As we approached our baby’s first birthday, I jokingly said to my husband that we should use this milestone to celebrate us, and how we survived our first year as parents.
There were moments where I thought I wouldn’t ever see the sunshine after the grey clouds. Looking back now at the first few months, I think to myself Subhanallah how did I manage? Sure, as time went by we still had our struggles, but not as they had been to start with! This sense of appreciation put things into perspective, and it really helps me get through challenging times. I think ‘Hey, I got through a time where my baby only had 30-minute naps, leaving me with limited time to cook, clean, eat, pray and manage the household whilst running on a couple of hours of sleep each night with a baby who screamed every time he fed and never wanted to be put down. This is nothing in comparison!’ But the sunshine after the grey clouds is not limited to the eradication of the trial, and that is something that I unrealistically tried to seek – it is the shift in perspective. When you view the beauty in each hardship and trial, your life will inevitably be filled with light and barakah. The hardest thing is to conquer the mind and not let hardships break your spirit.
We still have the nights where our baby wakes up screaming multiple times, refusing to be settled unless he is fed, and as someone who, in the past, has regrettably snapped due to sleep deprivation, I think to myself that these days of midnight cuddles are numbered. There will be a day where our darling baby will be all grown up and no longer want to snuggle with mummy and daddy, so as simplistic as it sounds, make the most of it in whatever form it comes in! Be it screaming inconsolably in the night or throwing a mad tantrum during a poopy nappy change, this baby thinks the world of you – no matter how crazy it drives you at times.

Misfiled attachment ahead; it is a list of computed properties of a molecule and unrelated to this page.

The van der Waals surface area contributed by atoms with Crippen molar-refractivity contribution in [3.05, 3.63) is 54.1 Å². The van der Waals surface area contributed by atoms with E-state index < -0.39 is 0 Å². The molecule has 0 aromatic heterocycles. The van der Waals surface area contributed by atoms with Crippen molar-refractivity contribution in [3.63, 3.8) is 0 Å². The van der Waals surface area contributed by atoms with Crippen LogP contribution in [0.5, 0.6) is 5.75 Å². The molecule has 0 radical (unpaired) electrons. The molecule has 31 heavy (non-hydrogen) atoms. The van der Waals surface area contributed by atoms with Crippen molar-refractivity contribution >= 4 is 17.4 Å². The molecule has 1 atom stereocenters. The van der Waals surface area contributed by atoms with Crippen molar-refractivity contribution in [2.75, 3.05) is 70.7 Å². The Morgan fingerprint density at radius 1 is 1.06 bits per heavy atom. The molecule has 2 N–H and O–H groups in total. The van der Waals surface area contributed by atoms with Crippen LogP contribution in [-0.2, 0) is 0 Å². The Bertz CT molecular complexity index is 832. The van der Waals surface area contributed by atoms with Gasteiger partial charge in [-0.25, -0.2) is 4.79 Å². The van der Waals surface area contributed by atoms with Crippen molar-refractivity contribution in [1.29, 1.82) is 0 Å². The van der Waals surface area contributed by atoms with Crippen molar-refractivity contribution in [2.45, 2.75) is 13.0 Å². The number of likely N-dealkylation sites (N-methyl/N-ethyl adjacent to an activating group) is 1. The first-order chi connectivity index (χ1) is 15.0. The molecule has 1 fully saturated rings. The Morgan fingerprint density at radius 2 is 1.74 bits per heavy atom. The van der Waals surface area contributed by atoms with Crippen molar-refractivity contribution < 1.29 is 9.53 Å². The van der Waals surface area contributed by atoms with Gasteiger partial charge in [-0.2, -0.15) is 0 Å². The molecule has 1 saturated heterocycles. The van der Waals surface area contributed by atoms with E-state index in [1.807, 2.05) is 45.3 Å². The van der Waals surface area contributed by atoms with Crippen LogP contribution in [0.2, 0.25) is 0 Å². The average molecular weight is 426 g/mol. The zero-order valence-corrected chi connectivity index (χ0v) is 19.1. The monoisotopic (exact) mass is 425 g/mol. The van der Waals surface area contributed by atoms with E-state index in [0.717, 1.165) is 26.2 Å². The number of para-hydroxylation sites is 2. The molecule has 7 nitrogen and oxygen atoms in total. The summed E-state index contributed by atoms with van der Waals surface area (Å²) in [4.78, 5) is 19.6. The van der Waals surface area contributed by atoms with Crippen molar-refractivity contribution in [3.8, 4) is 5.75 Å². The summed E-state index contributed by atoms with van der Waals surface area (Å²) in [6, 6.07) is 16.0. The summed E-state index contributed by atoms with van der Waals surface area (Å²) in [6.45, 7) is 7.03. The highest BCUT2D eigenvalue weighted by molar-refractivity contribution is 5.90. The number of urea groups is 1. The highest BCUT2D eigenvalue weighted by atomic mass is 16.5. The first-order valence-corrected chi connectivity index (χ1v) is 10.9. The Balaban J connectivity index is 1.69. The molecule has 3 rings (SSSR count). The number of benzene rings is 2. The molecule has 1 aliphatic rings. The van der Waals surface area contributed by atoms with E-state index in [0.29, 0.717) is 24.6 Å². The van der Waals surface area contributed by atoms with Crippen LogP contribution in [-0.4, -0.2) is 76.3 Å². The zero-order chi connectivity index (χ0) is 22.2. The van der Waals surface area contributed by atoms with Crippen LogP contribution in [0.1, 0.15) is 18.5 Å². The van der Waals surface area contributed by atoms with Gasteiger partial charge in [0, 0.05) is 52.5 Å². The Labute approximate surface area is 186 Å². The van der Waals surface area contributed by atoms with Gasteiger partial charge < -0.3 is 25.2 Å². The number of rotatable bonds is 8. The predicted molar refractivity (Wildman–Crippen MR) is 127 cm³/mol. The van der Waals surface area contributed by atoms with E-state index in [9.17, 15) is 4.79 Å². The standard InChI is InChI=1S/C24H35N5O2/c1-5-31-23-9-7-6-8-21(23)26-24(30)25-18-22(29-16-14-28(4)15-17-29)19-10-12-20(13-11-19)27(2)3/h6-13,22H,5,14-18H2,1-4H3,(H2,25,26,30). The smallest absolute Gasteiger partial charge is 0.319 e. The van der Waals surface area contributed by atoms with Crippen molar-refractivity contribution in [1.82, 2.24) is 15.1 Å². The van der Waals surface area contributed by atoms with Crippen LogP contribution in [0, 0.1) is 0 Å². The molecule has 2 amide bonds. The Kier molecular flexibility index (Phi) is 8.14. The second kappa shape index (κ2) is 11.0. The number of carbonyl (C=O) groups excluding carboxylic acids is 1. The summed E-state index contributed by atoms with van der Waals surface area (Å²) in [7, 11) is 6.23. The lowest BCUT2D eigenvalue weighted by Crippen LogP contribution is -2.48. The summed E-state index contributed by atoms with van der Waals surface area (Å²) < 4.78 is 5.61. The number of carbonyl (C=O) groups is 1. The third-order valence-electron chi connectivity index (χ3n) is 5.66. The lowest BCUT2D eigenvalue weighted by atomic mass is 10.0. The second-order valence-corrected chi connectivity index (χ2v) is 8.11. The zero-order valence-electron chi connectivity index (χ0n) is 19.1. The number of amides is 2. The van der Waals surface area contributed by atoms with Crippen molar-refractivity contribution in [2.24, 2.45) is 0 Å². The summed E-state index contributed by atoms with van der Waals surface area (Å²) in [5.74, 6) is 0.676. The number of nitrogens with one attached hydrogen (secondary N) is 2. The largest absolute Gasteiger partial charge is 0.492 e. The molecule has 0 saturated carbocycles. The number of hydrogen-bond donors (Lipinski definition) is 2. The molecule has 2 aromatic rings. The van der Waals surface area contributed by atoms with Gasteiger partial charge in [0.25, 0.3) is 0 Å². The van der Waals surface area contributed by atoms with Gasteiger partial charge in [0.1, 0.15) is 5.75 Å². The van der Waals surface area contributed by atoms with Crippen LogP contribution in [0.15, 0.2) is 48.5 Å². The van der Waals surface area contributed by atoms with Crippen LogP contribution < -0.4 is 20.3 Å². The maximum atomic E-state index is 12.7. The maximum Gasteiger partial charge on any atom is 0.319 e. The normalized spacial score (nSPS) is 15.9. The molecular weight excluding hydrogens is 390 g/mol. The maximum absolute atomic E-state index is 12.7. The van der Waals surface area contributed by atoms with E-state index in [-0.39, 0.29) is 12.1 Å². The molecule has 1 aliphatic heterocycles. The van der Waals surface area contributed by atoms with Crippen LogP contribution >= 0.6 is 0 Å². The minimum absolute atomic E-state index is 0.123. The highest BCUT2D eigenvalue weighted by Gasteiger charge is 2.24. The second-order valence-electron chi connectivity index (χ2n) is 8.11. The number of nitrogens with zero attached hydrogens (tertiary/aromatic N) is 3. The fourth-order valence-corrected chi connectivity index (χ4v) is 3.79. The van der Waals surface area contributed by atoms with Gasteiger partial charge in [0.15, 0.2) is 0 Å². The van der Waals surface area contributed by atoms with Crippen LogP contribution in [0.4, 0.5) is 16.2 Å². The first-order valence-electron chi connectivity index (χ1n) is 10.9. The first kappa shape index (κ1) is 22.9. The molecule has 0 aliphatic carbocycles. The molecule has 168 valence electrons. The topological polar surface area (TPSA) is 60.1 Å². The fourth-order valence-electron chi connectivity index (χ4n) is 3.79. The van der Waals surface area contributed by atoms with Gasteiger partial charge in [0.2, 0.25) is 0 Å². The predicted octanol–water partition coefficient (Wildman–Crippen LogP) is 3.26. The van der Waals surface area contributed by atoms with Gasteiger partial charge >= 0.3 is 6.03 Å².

It took me a year to try and ingrain this sense of gratitude into my brain. It took me a year to try and tame my inner nafs to find that sunshine despite the grey clouds.
Don’t get me wrong, I still have my days where I feel like everything is catching up with me and that’s ok! It’s ok to feel not ok at times. It’s ok to want to sit on the sofa the entire time your baby is napping and eat a whole packet of bourbon biscuits while scrolling aimlessly through Instagram. It’s ok to feel that your life has been reduced to a never-ending tangle of cooking, laundry and cleaning. The most important thing to remember is that we can lift ourselves back up when we feel down. That when we feel broken and drained, we can return to the Lord Almighty, and He will be there for us without fail. The doors of love and mercy never close.
There will be a lot of dark clouds when it comes to being a parent. Moments where you may struggle to understand the wisdom behind Allah SWT’s plan. Through these testing times, we come to see ourselves for who we truly are – a glimpse of the true nature of our hearts and all that it conceals. This is an extremely frightening thought; however, it motivates me to try and work hard to better myself and mellow my stress levels.
I say to myself now, I could never go through everything again and often I look at other mothers in amazement as they juggle multiple children all under the age of four! How they do it remains a mystery to me, but without doubt, this is a sign of the true mercy of our Lord for He never burdens a soul with more than he can handle.
“Allah does not burden a soul beyond that it can bear” [Qu’ran, 2:286]
The first year of motherhood has been very tough, to say the least. It nearly broke me, but the lessons, joy and unconditional love that it has bought I wouldn’t change any of it for the world!
By Amaliah Team
By The Lantern Initiative